Wednesday, April 16, 2008
Extreme Land Rover Makeover
It's been a long time, too long, Legion of Fans (LOF) since I've updated you all on the life of Tonka, our trusty 1984 Series III Land Rover.
Tonka lives in Zimbabwe and we pick him (unlike many other motor vehicles he is a he, not a she) up each year, load him with our camping gear and set off into the wilds of Africa for another series of disasters which later come to be known as adventures.
Rugged, though slighly dented, Tonka was feeling every one of his 24 years on our last trip. His rear was sagging; his bodily fluids leaking; his steering was wandering; his exhaust was belching and his doors were not closing.
People in southern Africa were starting to think that all Australian men were cultured gentlemen, after seeing me escort Mrs Blog to her side of the vehicle and then close her door for her. In fact, Tonka's passenger side door was sagging so much on its hinges that I had to use all of my inconsiderable muscle just to close it, lest Mrs Blog roll out onto the road and be eaten by a lion.
After spending a considerable amount of money and boring many a reader senseless with my purchase and importation of a reconditioned gear box and transfer box from England, you can perhaps imagine my disagreeableness at learning that all the selector shaft seals were shot and that our very shiny new gearbox was losing about a litre of oil every two days. Were I not such an obsessive-compulsive checker of Land Rover oil levels, we would have ground to a halt and burned out the gear box in less than a week.
I was never a car person. In Australia I don't even have one - haven't had one for 13 years in fact. When I did own a car I was hard pressed even finding a dipstick, let alone changing my own oil. In Africa, however, a little OCD is a good thing when it comes to lubricants.
Anyway, after searching Zimbabwe for a new Land Rover doctor (we've had a succession of malpractice episodes in recent year thanks to the brain and skills drain from Zimbabwe) we found a new surgery. Doctors Frik and Rex of Harare may feature in future blogs in glowing terms, if they deliver our baby as promised in the near future.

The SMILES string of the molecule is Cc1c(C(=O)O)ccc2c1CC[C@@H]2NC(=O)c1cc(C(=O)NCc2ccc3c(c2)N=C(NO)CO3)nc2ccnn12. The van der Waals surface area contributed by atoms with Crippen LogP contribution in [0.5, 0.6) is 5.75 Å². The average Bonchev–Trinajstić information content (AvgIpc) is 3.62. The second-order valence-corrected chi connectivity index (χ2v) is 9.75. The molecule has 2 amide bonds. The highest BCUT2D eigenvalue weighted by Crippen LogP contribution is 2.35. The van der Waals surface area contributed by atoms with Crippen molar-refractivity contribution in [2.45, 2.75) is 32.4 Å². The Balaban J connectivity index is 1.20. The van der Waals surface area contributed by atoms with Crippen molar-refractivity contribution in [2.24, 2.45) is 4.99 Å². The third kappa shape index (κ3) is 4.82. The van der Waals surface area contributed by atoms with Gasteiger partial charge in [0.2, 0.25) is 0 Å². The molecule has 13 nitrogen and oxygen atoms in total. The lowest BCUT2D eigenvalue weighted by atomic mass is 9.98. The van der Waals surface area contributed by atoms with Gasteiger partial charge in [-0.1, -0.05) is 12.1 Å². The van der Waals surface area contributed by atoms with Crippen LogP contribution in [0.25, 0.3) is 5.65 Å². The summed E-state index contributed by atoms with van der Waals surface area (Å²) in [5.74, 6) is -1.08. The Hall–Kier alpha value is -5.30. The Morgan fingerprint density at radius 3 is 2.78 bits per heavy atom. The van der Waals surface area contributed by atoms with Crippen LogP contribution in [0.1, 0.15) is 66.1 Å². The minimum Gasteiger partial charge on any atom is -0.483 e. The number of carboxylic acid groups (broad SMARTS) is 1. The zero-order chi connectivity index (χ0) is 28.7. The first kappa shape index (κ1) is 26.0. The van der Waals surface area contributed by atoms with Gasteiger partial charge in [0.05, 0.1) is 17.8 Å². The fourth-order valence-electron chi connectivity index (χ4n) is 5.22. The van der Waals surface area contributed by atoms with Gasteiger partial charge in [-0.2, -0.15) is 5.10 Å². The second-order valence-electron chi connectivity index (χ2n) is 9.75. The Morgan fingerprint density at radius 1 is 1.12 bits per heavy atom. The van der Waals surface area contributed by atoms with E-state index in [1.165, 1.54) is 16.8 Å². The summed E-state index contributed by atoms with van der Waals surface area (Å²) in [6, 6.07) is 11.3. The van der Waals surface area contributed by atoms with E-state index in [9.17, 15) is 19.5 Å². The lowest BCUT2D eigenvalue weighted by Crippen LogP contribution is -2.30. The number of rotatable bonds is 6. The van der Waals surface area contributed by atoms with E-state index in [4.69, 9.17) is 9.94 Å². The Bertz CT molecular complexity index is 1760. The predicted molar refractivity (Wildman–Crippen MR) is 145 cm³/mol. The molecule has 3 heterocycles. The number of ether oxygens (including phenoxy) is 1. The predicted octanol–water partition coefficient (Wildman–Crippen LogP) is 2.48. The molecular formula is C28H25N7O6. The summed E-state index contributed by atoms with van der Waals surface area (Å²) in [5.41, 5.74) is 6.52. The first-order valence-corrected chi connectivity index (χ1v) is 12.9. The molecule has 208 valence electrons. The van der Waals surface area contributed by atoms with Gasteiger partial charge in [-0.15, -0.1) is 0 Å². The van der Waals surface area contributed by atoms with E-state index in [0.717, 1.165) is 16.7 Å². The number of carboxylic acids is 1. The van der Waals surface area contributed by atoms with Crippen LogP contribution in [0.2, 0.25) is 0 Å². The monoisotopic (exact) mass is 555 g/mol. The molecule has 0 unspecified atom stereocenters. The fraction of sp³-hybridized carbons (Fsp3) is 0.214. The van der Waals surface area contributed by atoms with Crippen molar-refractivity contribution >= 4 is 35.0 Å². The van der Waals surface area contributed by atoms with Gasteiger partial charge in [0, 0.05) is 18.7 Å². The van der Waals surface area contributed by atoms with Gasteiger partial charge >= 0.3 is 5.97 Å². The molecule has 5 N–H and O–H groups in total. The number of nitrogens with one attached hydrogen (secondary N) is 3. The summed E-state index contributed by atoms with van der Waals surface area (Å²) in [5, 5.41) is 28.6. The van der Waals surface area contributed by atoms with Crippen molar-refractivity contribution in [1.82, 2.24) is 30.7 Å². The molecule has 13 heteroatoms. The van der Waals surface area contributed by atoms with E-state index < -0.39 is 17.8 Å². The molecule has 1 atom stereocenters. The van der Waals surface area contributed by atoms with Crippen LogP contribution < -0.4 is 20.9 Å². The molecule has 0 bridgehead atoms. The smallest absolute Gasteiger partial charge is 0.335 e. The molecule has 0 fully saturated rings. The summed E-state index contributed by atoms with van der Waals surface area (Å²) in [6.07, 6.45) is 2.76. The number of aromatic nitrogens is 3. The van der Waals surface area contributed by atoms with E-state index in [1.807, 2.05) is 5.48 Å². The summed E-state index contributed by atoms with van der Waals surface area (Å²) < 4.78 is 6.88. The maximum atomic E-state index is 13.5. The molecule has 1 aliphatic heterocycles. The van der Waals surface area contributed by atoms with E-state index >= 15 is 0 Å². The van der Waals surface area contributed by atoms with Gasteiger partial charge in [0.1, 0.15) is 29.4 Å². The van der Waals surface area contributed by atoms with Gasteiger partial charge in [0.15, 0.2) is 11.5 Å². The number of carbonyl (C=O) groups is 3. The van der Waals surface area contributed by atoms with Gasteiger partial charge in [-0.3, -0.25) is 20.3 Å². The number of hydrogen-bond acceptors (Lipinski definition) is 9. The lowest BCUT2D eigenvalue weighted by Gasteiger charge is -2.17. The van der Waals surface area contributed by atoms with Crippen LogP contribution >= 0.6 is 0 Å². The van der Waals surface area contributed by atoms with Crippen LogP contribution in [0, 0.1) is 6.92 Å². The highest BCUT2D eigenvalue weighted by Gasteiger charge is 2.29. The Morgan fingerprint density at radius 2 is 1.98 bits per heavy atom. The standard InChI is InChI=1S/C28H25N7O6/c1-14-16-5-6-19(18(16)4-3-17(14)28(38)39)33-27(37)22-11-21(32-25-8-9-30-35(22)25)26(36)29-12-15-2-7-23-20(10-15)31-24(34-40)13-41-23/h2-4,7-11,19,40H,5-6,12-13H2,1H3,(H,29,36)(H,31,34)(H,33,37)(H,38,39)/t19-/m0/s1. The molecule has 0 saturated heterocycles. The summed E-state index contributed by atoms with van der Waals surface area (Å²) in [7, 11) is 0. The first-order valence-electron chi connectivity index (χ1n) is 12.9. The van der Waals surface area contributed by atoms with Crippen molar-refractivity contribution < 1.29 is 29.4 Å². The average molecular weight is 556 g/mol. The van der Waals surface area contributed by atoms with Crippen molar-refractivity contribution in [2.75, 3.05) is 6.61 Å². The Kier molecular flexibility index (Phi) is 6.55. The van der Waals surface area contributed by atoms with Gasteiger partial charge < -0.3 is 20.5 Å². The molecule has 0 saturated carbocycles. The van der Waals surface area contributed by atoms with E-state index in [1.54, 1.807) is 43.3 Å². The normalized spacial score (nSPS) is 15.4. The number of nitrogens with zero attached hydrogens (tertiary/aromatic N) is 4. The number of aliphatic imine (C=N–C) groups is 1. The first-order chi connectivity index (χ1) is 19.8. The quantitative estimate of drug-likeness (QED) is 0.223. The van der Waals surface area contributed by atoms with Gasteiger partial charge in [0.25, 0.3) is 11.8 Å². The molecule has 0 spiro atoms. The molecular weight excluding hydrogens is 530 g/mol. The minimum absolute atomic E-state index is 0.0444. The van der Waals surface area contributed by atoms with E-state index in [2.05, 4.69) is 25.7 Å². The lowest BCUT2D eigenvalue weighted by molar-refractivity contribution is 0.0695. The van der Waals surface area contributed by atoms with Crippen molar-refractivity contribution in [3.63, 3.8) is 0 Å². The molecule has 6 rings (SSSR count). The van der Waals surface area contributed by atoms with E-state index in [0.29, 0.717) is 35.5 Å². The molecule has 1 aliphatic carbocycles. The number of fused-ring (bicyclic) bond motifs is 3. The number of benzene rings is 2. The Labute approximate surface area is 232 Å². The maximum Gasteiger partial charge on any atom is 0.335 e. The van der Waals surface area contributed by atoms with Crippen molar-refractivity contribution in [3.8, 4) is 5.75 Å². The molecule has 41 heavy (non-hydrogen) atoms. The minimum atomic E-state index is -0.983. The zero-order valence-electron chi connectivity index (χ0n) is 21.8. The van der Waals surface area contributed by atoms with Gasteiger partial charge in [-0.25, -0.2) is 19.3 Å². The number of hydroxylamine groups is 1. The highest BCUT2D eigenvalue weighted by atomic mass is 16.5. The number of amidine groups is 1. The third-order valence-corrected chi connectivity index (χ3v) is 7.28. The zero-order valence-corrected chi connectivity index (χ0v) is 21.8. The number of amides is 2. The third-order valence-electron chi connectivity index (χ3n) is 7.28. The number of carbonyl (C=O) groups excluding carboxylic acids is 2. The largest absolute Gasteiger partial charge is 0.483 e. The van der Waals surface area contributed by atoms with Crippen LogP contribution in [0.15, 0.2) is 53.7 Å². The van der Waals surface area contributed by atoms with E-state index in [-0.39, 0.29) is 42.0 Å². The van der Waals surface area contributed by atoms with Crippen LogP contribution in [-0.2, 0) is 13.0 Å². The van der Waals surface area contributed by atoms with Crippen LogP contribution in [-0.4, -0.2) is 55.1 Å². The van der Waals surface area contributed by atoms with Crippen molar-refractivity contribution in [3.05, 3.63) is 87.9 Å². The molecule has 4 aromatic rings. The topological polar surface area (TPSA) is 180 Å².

In our absence Tonka is getting:
- New doors
- New rear springs (heavy duty, off a Santana for the real Land Rover nuts out there)
- Steering overhauled
- Gear box seals and, alarmingly, two bearings replaced - whatever that means
- Something done to the engine which I do not understand
- A complete respray
- New handbrake expander (I do, in fact, know what that means, so there)
- Panel beating, and
- Anything else fixed that the good doctors can find and charge us for.
It's a big job, this extreme makeover, make no mistake about it.
Tonka cost about AUD$5000 when we bought him 10 years ago, so some readers may be a little surprised to learn that when I called Dr Frik to find out how the repairs were progressing and to get a rough estimate of the final bill be said; "Oh, about US$5000 or so. Certainly no more than US$7000."
"Goodness gracious me," I said to Dr Frik. Actually, that's not quite correct. I do believe the F word may have been used.
As I staggered across the loungeroom looking for something to cling to, Mrs Blog started rolling around on the floor and frothing at the mouth, swearing like a Turrets sufferer and reaching for things to throw at me.
"Lordy, Lordy, Dr Frik, perhaps you've made a slight error with your calculations. Might it be possible for you to double check? Tonka cost us much less than that estimate," I said, as Mrs Blog reached for a long carving knife. (Actually, I may have used the F word somewhere in there again.). I wasn't sure whether she was going to kill herself, me, or perhaps leap down the phone and give Dr Frik a quick lesson in traumatic vascectomy surgery.
"Oh, sorry. I was thinking about the DEFENDER we're replacing the engine and gearbox in," Dr Frik said hurriedly into the phone. Defenders are much newer and more expensive than the Series III.
"My wife has just fainted," I informed Dr Frik. He revised his estimate downwards - considerably - and the conversation ended on amicable terms.
I've spoken to Dr Frik a couple of times since and he always takes the time to ask after Mrs B's health.
Here's hoping that the final reconcilliation of Tonka's hospital bill will be like the outcome we're all praying for in the Zimbabwean elections - transparent, peaceful, financially responsible, and bloodless.